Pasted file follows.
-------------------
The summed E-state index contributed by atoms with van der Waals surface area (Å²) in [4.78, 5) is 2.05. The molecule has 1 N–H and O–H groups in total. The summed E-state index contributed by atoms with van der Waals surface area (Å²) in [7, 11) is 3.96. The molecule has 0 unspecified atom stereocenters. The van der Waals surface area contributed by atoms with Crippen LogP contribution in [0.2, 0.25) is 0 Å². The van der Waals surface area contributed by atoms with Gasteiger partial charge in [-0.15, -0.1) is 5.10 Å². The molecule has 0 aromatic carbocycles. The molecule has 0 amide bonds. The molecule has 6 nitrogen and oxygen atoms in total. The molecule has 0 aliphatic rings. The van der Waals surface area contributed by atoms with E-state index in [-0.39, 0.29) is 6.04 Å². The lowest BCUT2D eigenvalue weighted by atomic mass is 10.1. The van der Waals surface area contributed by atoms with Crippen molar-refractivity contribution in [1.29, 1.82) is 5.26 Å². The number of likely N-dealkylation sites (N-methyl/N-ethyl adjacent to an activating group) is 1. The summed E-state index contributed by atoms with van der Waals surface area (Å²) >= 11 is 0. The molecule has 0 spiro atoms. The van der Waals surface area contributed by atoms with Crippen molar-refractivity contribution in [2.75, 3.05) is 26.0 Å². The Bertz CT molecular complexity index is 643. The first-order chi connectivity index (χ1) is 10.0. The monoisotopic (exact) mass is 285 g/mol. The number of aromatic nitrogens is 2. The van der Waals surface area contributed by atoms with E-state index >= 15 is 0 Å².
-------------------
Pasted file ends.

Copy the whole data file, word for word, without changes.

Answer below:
The summed E-state index contributed by atoms with van der Waals surface area (Å²) in [4.78, 5) is 2.05. The molecule has 1 N–H and O–H groups in total. The summed E-state index contributed by atoms with van der Waals surface area (Å²) in [7, 11) is 3.96. The molecule has 0 unspecified atom stereocenters. The van der Waals surface area contributed by atoms with Crippen LogP contribution in [0.2, 0.25) is 0 Å². The van der Waals surface area contributed by atoms with Gasteiger partial charge in [-0.15, -0.1) is 5.10 Å². The molecule has 0 aromatic carbocycles. The molecule has 0 amide bonds. The molecule has 6 nitrogen and oxygen atoms in total. The molecule has 0 aliphatic rings. The van der Waals surface area contributed by atoms with E-state index in [-0.39, 0.29) is 6.04 Å². The lowest BCUT2D eigenvalue weighted by atomic mass is 10.1. The van der Waals surface area contributed by atoms with Crippen molar-refractivity contribution in [1.29, 1.82) is 5.26 Å². The number of likely N-dealkylation sites (N-methyl/N-ethyl adjacent to an activating group) is 1. The summed E-state index contributed by atoms with van der Waals surface area (Å²) >= 11 is 0. The molecule has 0 spiro atoms. The van der Waals surface area contributed by atoms with Crippen molar-refractivity contribution in [2.75, 3.05) is 26.0 Å². The Bertz CT molecular complexity index is 643. The first-order chi connectivity index (χ1) is 10.0. The monoisotopic (exact) mass is 285 g/mol. The number of aromatic nitrogens is 2. The van der Waals surface area contributed by atoms with E-state index >= 15 is 0 Å².